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Secession anyone?

As California lines up for a bail-out, one must wonder when other states will follow. The states that ran good financial budgets and spending will be victimized by those that don't.

The United States has become a cesspool of corruption and the hatching nest for the new world order vipers. Why should the many states fall to the tyranny of the few?

Arizona has a bill to secede upon certain conditions...

"Be it resolved by the House of Representatives of the State of Arizona, the Senate concurring:

1. That when or if the President of the United States, the Congress of the United States or any other federal agent or agency declares the Constitution of the United States to be suspended or abolished, if the President or any other federal entity attempts to institute martial law or its equivalent without an official declaration in one or more of the states without the consent of that state or if any federal order attempts to make it unlawful for individual Americans to own firearms or to confiscate firearms, the State of Arizona, when joined by thirty-four of the other fifty states, declares as follows: that the states resume all state powers delegated by the Constitution of the United States and assume total sovereignty; that the states re-ratify and re-establish the present Constitution of the United States as the charter for the formation of a new federal government, to be followed by the election of a new Congress and President and the reorganization of a new judiciary, similarly following the precedent and procedures of the founding fathers; that individual members of the military return to their respective states and report to the Governor until a new President is elected; that each state assume a negotiated, prorated share of the national debt; that all land within the borders of a state belongs to the state until sold or ceded to the central government by the state's Legislature and Governor; and that once thirty-five states have agreed to form a new government, each of the remaining fifteen be permitted to join the new confederation on application.

2. That the Secretary of State of the State of Arizona transmit copies of this Resolution to the President of the United States, the President of the United States Senate, the Speaker of the United States House of Representatives and each Member of Congress from the State of Arizona."


Glenn Beck summed things up well last night on his show, "the country I grew up in is gone."


Buffalo Ken

I'm listening to a Bob Marley tune just now --- "Bad Boys". You know.... "what you gonna do when they come for you"...and....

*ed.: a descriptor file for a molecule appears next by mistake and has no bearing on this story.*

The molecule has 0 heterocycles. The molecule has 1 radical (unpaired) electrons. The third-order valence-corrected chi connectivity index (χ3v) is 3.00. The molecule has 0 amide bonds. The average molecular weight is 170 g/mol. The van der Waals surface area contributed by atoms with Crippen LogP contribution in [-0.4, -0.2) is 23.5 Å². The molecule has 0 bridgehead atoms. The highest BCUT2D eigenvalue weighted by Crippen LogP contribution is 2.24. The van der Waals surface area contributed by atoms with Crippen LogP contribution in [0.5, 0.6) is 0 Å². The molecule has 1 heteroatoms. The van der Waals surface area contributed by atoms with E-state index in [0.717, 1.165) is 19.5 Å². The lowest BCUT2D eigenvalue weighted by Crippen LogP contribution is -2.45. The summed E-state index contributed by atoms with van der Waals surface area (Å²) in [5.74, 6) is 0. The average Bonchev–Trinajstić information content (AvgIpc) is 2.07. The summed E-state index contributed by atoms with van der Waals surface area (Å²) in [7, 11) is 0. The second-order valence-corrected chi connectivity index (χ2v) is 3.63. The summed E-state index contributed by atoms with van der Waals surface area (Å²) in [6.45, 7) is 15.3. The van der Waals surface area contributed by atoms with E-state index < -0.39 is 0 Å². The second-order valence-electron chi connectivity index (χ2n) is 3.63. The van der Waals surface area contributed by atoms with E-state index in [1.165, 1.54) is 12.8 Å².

"Why you have to be so mean, don't you know your a human being?"

I'm not now going to post the "Joke-Poem" I came up with earlier today except here is the title: How Many Bankers Does it take to screw in a light bulb?

I'd imagine it taking some sort of banker-pyramid that would likely be very vulnerable for failure causing injury. Better to use someone with common sense or even an engineer or someone who could tell there is a safer way than the "goofy, twisted-and-bound, now flipping & flapping around, previously sort-of upside-down, pyramid-scheme. Please, I think there are many better ways that don't involve schemes really and some of the ideas I've been reading and sites I've been visiting sound and seem awesome to me. This is an opportunity even though perhaps it is a bit disturbing. Oh well, who said anything was going to be easy - not me. Simple perhaps, but I doubt anything is going to be easy for awhile. I don't mind working hard. I think its kind of fun, but that just me. Still I think perhaps there are many in my generation who feel similarly, but I could be wrong.



Ok, let me get this straight, we are paying
so many cents on the dollar for this
Bailout? Rescue? Nationalized? or what-ever
name you give it. Every Week it changes !! Something that bothers me: Has any one
of Wall Streets Famous come forward with
a true APPRAISAL of the derivative market
and books? I guess deregulation isnt all
that cracked up to be: Right Bill-Banks,
and Jimmy-Airlines and Trucking. Next up,
the Govt will take Social Security and ruin it. Democracy at its best...................


"...the derivatives market now estimated to be over $1 quadrillion (that is 1,000 trillion) in global derivatives holdings."


john east

I admire your independance of mind in opposing Roubini's solutions, particularly as he has proved spot on in his analysis and resulting predictions over recent years. I suppose we are all only as good as our last prediction, and this applies to the good professor, just as it applies to you and I.